I flew a Pan American DC8 from Lima, Peru to Miami. before we boarded, there was an earthquake in Lima, which shook the airport quite well. Then, they led a man aboard in shackles. Then, over Cuba, the cockpit filled with kerosene smelling  smoke. Quite the flight!

The DC9 was cool because it was thie first plane I ever flew with the tail mounted engines!

The DC9 was cool because it was the first plane I ever flew with the tail mounted engines!

The DC10 came along and it proved size does matter.

The DC10 came along and it proved size does matter. Although the last DC10 was delivered in 1989, some still fly.

Lockheed

The DC10 had stiff competition from this Lockheed L1011. The L1011 was not only prettier with the tail engine configuration, it  also used some very modern luggage and in cabin . Trans World Airlines heralded the TriStar (the L1011's commercial nickname)as one of the safest aircraft in the world in promotional literature.

The DC10 had stiff competition from this Lockheed L1011. The L1011 was not only prettier with the tail engine configuration, it also used some very modern luggage handling techniques  and in cabin service innovations, including a galley underneath the main floor. Trans World Airlines heralded the TriStar (the L1011’s commercial nickname)as one of the safest aircraft in the world. Indeed it had almost a flawless safety record.

At this time in my life, my father worked for Lockheed. I got to go on a walk-thru of the plane before the first one was built. Then, when they went into operation I was sure to take a flight. It was a very quiet aircraft, also nicknamed the “whisperliner”.  It faced stiff competition from the DC10 and the 747, and proved to be Lockheed’s last civilian liner.

Boeing

Now, onto the Boeing line!

Ahh, the 727. The only thing cool about this plane is the rear passenger exit made famous by D.B. Cooper

Ahh, the 727. The only thing cool about this plane is the rear passenger exit made famous by D.B. Cooper, one of America’s most mysterious outlaws. I used to fly these PSA 727’s from LAX to SFO to see the Grateful Dead. PSA had a midnight mail run flight for about US$10. The back half of the cabin was full of mail bags and front half full of hippies. We got away with things no one would dream of doing on an airliner today. The stewardesses just ignored us for the entire flight! Those were the days!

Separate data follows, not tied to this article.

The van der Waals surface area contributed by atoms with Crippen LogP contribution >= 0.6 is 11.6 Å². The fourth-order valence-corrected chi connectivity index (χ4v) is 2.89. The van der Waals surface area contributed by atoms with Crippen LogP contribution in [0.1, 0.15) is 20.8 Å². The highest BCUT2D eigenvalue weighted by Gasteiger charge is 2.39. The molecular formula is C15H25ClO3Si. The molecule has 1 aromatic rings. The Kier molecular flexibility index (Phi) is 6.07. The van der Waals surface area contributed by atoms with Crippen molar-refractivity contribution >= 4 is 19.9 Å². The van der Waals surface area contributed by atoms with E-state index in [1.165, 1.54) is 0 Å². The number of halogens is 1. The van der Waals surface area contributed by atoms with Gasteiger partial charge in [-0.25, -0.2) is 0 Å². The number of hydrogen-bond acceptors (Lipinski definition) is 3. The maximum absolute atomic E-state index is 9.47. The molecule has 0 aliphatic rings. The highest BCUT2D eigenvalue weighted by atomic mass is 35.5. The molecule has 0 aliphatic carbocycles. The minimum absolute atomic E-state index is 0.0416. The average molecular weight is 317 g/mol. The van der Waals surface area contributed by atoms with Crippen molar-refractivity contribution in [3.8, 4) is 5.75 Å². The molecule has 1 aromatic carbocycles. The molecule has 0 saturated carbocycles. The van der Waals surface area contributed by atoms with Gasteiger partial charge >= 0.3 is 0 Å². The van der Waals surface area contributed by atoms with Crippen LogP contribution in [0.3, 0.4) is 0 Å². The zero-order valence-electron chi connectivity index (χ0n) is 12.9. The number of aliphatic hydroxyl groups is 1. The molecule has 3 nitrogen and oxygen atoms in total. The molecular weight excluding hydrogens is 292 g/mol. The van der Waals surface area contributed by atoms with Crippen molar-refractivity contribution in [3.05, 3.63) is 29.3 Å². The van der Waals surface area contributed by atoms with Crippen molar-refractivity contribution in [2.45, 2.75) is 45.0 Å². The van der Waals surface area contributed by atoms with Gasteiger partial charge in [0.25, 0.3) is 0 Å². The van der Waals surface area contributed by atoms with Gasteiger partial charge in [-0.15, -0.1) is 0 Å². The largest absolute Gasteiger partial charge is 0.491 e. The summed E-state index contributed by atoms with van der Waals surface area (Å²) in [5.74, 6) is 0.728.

The Boeing 737 has been in production and service a very long time.  The initial 737-100 flew in 1967 and entered airline service in February 1968. The 737 series is the best-selling jet airliner in the history of aviation. Newer versions of the plane provide a great mid range fleet option for many airlines, including my favorite, QATAR.

The Boeing 737 has been in production and service a very long time. The initial 737-100 flew in 1967 and entered airline service in February 1968. The 737 series is the best-selling jet airliner in the history of aviation. Newer versions of the plane provide a great mid range fleet option for many airlines, including my favorite, QATAR.

The 747, known as a Jumbo or a heavy, comes in many configurations and sizes. My favorite flight on one was from Melbourne to LAX. I left at noon on Sunday, and arrived at noon on Sunday. I was in Business class and slept the whole way. It was like being "beamed".

The 747, known as a jumbo or a heavy, comes in many configurations and sizes. My favorite flight on one was from Melbourne to LAX. I left at noon on Sunday, and arrived at noon on Sunday. I was in Business class and slept the whole way. It was like being “beamed”. Instantaneous.

Not one of my favorite aircraft. The Boeing 757 is a mid-size, narrow-body twin-engine jet airliner that was built by Boeing Commercial Airplanes from 1981 to 2004.  Being a narrow body, sinle aisle craft with a large passenger capacity makes in a claustrophobic nightmare. It alsotakes a long time to board and deboard. not fun